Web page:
Physical examination revealed an obese, ill-appearing young woman with marked generalized edema, skin hyperpigmentation, and hyperkeratotic changes over her joints. Neurological examination showed her to be anxious but alert with no cranial nerve dysfunction. She had diffuse weakness in all extremities with marked allodynia. Limb movement was further impeded by severe peripheral edema. Deep tendon reflexes were absent throughout and plantar responses were flexor bilaterally. She was unable to stand owing to pain and weakness. Liver function test results showed mildly elevated levels of aspartate aminotransferase (58 U/L), alanine aminotransferase (44 U/L), and serum ammonia (51 μg of nitrogen per deciliter [29.9 μmol/L] [reference range, <50 μg/dL (<29.4 μmol/L)]). Other laboratory abnormalities included hypoalbuminemia of 2.1 g/dL (reference range, 3.4-4.7 g/dL), an elevated manganese level of 1.2 ng/mL (21.84 nmol/L) (reference range, 0.4-0.85 ng/mL [7.3-15.5 nmol/L]), a low serum copper level of 57 μg/dL (8.9 μmol/L) (reference range, 75-145 μg/dL [11.78-22.77 μmol/L]), and a low serum zinc level of 30 μg/dL (4.6 μmol/L) (reference range, 66-110 μg/dL [10.1-16.83 μmol/L]). Serum levels of vitamins B12 and E, thiamine, and folate were all within normal limits. Intravenous thiamine hydrochloride supplementation was continued. Because the ammonia level had normalized, lactulose therapy was discontinued and a regular diet was initiated on hospital day 1.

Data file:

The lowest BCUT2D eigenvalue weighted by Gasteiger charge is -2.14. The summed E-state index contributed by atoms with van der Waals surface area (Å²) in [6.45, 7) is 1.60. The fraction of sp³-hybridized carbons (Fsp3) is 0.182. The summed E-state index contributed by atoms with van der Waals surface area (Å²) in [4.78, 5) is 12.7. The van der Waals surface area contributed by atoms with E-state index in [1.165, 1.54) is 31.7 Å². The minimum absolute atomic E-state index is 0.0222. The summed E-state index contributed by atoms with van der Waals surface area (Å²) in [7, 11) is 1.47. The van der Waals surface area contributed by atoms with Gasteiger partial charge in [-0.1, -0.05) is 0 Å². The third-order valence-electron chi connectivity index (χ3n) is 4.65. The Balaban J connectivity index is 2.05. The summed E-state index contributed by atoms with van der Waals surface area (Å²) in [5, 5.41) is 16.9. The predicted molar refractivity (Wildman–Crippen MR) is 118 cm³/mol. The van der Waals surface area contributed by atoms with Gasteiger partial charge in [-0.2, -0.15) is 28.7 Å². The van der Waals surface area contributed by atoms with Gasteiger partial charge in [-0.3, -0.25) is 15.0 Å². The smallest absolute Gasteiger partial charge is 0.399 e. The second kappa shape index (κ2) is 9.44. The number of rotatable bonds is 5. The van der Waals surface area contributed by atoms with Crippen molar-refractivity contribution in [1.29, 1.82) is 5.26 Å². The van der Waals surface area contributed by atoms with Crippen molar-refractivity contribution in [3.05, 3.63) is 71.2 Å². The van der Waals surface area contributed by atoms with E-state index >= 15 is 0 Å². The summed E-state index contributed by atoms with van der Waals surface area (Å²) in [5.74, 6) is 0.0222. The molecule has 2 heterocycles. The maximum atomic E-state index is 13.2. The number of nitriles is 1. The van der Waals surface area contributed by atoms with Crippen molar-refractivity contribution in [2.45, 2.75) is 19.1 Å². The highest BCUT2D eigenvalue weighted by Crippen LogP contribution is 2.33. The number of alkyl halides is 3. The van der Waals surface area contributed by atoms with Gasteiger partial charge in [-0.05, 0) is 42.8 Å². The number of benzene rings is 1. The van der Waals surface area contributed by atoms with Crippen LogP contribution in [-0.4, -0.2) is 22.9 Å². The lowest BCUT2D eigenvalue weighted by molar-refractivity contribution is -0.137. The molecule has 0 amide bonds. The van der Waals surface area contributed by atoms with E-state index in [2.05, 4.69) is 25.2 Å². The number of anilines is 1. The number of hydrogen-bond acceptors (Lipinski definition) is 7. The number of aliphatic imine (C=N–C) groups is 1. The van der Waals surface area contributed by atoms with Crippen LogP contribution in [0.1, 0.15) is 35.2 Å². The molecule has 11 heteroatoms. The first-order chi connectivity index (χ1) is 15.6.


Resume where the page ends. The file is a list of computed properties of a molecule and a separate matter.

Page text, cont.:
On hospital day 5, she became acutely obtunded without any new focal neurological deficits. The serum ammonia level was elevated at 156 μg of nitrogen per deciliter (91.6 μmol/L), with an elevated γ-glutamyltransferase level of 351 U/L. Lactulose therapy was reinitiated and her serum ammonia level started to decrease (Figure, open arrow). On hospital day 7, total parenteral nutrition was begun to improve her caloric intake. This led to another elevation of her serum ammonia level despite continued lactulose treatment (Figure, black arrow). Because of recurrent hyperammonemia after protein loading, an inborn error of metabolism was suspected. The urine level of orotic acid was found to be mildly elevated at 3.2 mmol per mole of creatinine (reference range, 0.4-1.2 mmol per mole of creatinine). Quantitative plasma amino acid analysis showed an elevated glutamine level at 29.5 mg/dL (2018 μmol/L) (reference range, 3.0-11.0 mg/dL [205-753 μmol/L]), a low normal citrulline level of 0.25 mg/dL (17 μmol/L) (reference range, 0.21-0.96 mg/dL [12-55 μmol/L]), and a normal arginine level of 1.78 mg/dL (102 μmol/L) (reference range, 0.26-2.18 mg/dL [15-128 μmol/L]). The elevated glutamine level was thought to reflect the persistent increase in her serum ammonia level. Other biochemical studies, including urine organic acid, plasma acylcarnitine, lactate, creatine kinase, biotinidase, and urine porphyrin profiles, were normal. A liver biopsy specimen showed moderate steatohepatitis. The serum analysis suggested a biochemical diagnosis of ornithine transcarbamylase (OTC) deficiency. Genetic testing for OTC mutations was negative for known coding mutations, but functional testing using fresh frozen liver tissue from the biopsy revealed less than 1% of normal enzymatic activity. Modified low-protein total parenteral nutrition with carnitine supplementation was begun. The patient's serum ammonia level and mental status normalized and remained stable during the remainder of the hospitalization even after discontinuation of lactulose therapy and institution of an oral limited-protein diet. Further inquiry revealed that, since childhood, the patient had routinely felt nauseated after eating meat, leading to avoidance of such products; however, she had increased her intake of protein and fat after the bariatric surgery. In a follow-up visit 1 year later, her cognitive function continued to be stable without any further episodes of encephalopathy.